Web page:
and then you click. Okay.
At that point, the file is encrypted before it's written to disk
only authorized users, that is, meet the person who encrypted it, or somebody else that I specify
cannot decrypt and read the file.
So, for example, if somebody steals your hard disk,
they'll have a hard time actually began to read any of the documents because there will be encrypted, and without the decryption key that is required,
they cannot decrypt the files and read their contents.
You can go one step beyond that and encrypt an entire volume, like so your entire. See, Dr.
This is a feature called Bit Locker that again is built into Windows but in this case only into the Enterprise edition off Windows.
And this is called whole volume encryption. Sometimes people mistakenly call it whole disk encryption.
It's not actually encrypting the entire drive. It's encrypting individual partitions or volume's within the drive.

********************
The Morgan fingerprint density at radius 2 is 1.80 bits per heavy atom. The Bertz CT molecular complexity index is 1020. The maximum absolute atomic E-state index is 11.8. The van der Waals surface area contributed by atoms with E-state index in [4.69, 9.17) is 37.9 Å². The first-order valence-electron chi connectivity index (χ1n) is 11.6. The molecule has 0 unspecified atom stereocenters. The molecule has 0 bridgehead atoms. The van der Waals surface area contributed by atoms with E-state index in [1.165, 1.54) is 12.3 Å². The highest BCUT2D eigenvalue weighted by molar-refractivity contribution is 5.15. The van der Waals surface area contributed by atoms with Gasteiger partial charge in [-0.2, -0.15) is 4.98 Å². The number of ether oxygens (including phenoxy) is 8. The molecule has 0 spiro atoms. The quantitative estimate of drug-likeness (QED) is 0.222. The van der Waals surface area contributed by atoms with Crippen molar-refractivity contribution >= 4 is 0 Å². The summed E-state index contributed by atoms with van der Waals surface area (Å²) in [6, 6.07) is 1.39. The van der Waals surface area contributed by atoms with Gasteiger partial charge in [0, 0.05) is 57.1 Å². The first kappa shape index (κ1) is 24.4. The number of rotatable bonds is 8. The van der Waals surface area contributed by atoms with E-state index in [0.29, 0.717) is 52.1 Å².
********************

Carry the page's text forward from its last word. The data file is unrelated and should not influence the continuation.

Typically, whole disk encryption is implemented through hard way, not through the operating system
anyway. So this is whole volume encryption now. What if you don't have the Enterprise edition of Windows?
Well, there are third party encryption programs around.
There are both open source programs, like Vera Crypt,
And then there are paid programs like Axe Script.
So Axe Script is one of these where basic features are available for free. But then they have premium features for which you have to pay.
What about security for your wireless network? Well, there's two aspects to this one is
public WiFi hot spots. So, for example, if you go to Starbucks or McDonald's and you connect to their WiFi,
what's going on? Well, typically, these open WiFi networks don't do any kind of authentication, so you have no idea who's actually connected to that network
and they don't encrypt your network traffic. So all the data that you're sending and receiving across
across that connection